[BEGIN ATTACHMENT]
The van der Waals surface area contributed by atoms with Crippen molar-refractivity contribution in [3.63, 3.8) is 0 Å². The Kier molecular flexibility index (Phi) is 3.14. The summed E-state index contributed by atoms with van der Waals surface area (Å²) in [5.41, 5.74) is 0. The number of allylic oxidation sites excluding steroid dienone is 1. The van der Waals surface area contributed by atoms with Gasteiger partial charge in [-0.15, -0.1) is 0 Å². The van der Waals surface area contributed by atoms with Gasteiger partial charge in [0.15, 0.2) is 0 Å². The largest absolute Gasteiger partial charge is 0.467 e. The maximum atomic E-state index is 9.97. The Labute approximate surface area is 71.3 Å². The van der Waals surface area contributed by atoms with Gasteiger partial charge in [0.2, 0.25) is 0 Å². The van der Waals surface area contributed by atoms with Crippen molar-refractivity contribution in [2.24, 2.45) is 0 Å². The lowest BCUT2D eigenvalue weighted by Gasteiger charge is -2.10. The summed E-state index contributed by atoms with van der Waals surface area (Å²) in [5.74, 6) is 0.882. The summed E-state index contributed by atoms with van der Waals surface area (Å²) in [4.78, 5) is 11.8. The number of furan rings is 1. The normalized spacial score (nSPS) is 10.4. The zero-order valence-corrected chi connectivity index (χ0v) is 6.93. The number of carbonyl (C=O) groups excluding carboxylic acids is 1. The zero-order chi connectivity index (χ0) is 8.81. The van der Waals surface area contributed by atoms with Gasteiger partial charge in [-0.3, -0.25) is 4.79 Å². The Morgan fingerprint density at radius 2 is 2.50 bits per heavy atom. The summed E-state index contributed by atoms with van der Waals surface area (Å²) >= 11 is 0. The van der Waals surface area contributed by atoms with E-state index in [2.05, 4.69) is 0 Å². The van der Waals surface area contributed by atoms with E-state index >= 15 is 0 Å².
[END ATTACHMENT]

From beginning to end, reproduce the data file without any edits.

The van der Waals surface area contributed by atoms with Crippen molar-refractivity contribution in [3.63, 3.8) is 0 Å². The Kier molecular flexibility index (Phi) is 3.14. The summed E-state index contributed by atoms with van der Waals surface area (Å²) in [5.41, 5.74) is 0. The number of allylic oxidation sites excluding steroid dienone is 1. The van der Waals surface area contributed by atoms with Gasteiger partial charge in [-0.15, -0.1) is 0 Å². The van der Waals surface area contributed by atoms with Gasteiger partial charge in [0.15, 0.2) is 0 Å². The largest absolute Gasteiger partial charge is 0.467 e. The maximum atomic E-state index is 9.97. The Labute approximate surface area is 71.3 Å². The van der Waals surface area contributed by atoms with Gasteiger partial charge in [0.2, 0.25) is 0 Å². The van der Waals surface area contributed by atoms with Crippen molar-refractivity contribution in [2.24, 2.45) is 0 Å². The lowest BCUT2D eigenvalue weighted by Gasteiger charge is -2.10. The summed E-state index contributed by atoms with van der Waals surface area (Å²) in [5.74, 6) is 0.882. The summed E-state index contributed by atoms with van der Waals surface area (Å²) in [4.78, 5) is 11.8. The number of furan rings is 1. The normalized spacial score (nSPS) is 10.4. The zero-order valence-corrected chi connectivity index (χ0v) is 6.93. The number of carbonyl (C=O) groups excluding carboxylic acids is 1. The zero-order chi connectivity index (χ0) is 8.81. The van der Waals surface area contributed by atoms with Gasteiger partial charge in [-0.3, -0.25) is 4.79 Å². The Morgan fingerprint density at radius 2 is 2.50 bits per heavy atom. The summed E-state index contributed by atoms with van der Waals surface area (Å²) >= 11 is 0. The van der Waals surface area contributed by atoms with E-state index in [2.05, 4.69) is 0 Å². The van der Waals surface area contributed by atoms with E-state index >= 15 is 0 Å².